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GSBN: Digest for 7/9/07



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-> Re: GSBN:Cemento (combined responses)
     by Martin Hammer mfhammer@...
-> Re: GSBN:Cemento (combined responses)
     by Derek Roff derek@...
-> Re: GSBN:Cemento (combined responses)
     by Graeme North ecodesign@...


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Date: 9 Jul 2007 12:04:09 -0500
From: Martin Hammer mfhammer@...
Subject: Re: GSBN:Cemento (combined responses)

Rikki, did you ever imagine you would get such mileage out of your Cemento
subject? . . . .

Derk Roff wrote:
>> A cement grade beam on a rubble trench saves a lot of concrete, with
>> potentially superior performance.

Mark Piepkorn wrote:
>          To be fair, I guess we also have to say that a full-depth
> concrete foundation offers potentially superior performance to a
> rubble trench with a grade beam, too. It just depends.


I see pros/cons for rubble trench foundations compared to concrete
foundations as follows:

A. Advantages
1. Less cement used
2. Self draining (especially with an integral perforated pipe)
3. No additional excavation and materials needed for drainage
4. Potential use of salvaged material such as broken concrete, or of local
or site available rock
5. Less expensive (materials and labor) (depending on where rubble comes
from?)
6. Allows some flexible movement in an earthquake (?)

B. Disadvantages
1. Less bearing capacity (The loads are delivered to the ground through the
contact area between the rubble and the earth.  For a given foundation
width, there is less such area compared to a solid concrete foundation,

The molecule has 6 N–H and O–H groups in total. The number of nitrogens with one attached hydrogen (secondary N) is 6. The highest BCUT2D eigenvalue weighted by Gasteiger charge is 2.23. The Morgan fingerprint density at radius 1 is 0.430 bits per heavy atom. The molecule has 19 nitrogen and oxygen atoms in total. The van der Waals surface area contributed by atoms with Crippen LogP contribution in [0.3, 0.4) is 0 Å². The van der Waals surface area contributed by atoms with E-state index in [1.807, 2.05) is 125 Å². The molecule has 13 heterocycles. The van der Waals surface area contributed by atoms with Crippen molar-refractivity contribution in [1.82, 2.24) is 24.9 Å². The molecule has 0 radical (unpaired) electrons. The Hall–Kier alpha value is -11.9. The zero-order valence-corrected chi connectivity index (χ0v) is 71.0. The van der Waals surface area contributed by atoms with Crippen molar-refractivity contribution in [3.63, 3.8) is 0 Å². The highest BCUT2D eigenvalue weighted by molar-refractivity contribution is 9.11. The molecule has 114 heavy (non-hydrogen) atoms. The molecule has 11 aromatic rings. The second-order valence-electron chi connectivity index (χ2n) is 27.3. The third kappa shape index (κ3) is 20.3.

because of the voids in a rubble trench foundation.)
2. Allows too much movement in an earthquake (?)
3. Can't be used for piers in a pier and grade beam foundation (?)


Re: less bearing capacity in a rubble trench foundation, I estimate it has
70-85% the capacity of a solid concrete foundation. (With the same
foundation widths and soil bearing capacities.)  This is an educated guess
without rigorous analysis or calculation.  I've yet to see a published
number for this.  Has anyone else?  In most cases for SB buildings (and
other modestly sized buildings) I don't think the diminished capacity is a
problem, or you can always make the footing a little wider if needed.

Re: earthquakes, I list potential movement as an advantage and disadvantage.
Controlled or limited movement in an earthquake is good thing, to absorb
some of the energy with little or no damage.  But too much movement can, of
course, be a bad thing.  I wrestle with this important question.  I think it
depends on loads and the details of the wall, stem wall, and rubble trench.


Martin Hammer
California








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Date: 9 Jul 2007 14:17:50 -0500
From: Derek Roff derek@...
Subject: Re: GSBN:Cemento (combined responses)

Hi, Martin,

Thanks for your summation, with which I agree.  I would like to hear
more on one point.  You say:

> Re: less bearing capacity in a rubble trench foundation, I estimate
> it has 70-85% the capacity of a solid concrete foundation. (With the
> same foundation widths and soil bearing capacities.)

I am comfortable with your estimate, but I request that you say more
about the "same foundation widths" part.  In my limited experience,
foundation widths don't tend to be equal.  Soil bearing capacity is
almost always sufficient for a foundation width much narrower than the
bales.  So the architect and builder are faced with a dilemma.  A
concrete foundation as wide as the bales increases materials costs.  A
narrow foundation requires some additional detail to support the full
width of the bales.  I think the latter is the more common choice.

Widening a rubble trench foundation to the width of the bale will
usually incur a lower cost penalty.  Most of the rubble trench
foundations that I have seen for SB houses were made at the bale width
or wider.

My conclusion is that most rubble trench foundations for SB are wider
than concrete foundations for SB.  I wonder if your experience is
similar.  Using your 70-85% estimate, and the greater width of the
rubble trench, I'm thinking that the bearing capacities would be
similar.  Again, I welcome your comments.

Derek


- --On Monday, July 9, 2007 10:01 AM -0700 Martin Hammer
mfhammer@... wrote:

> Rikki, did you ever imagine you would get such mileage out of your
> Cemento subject? . . . .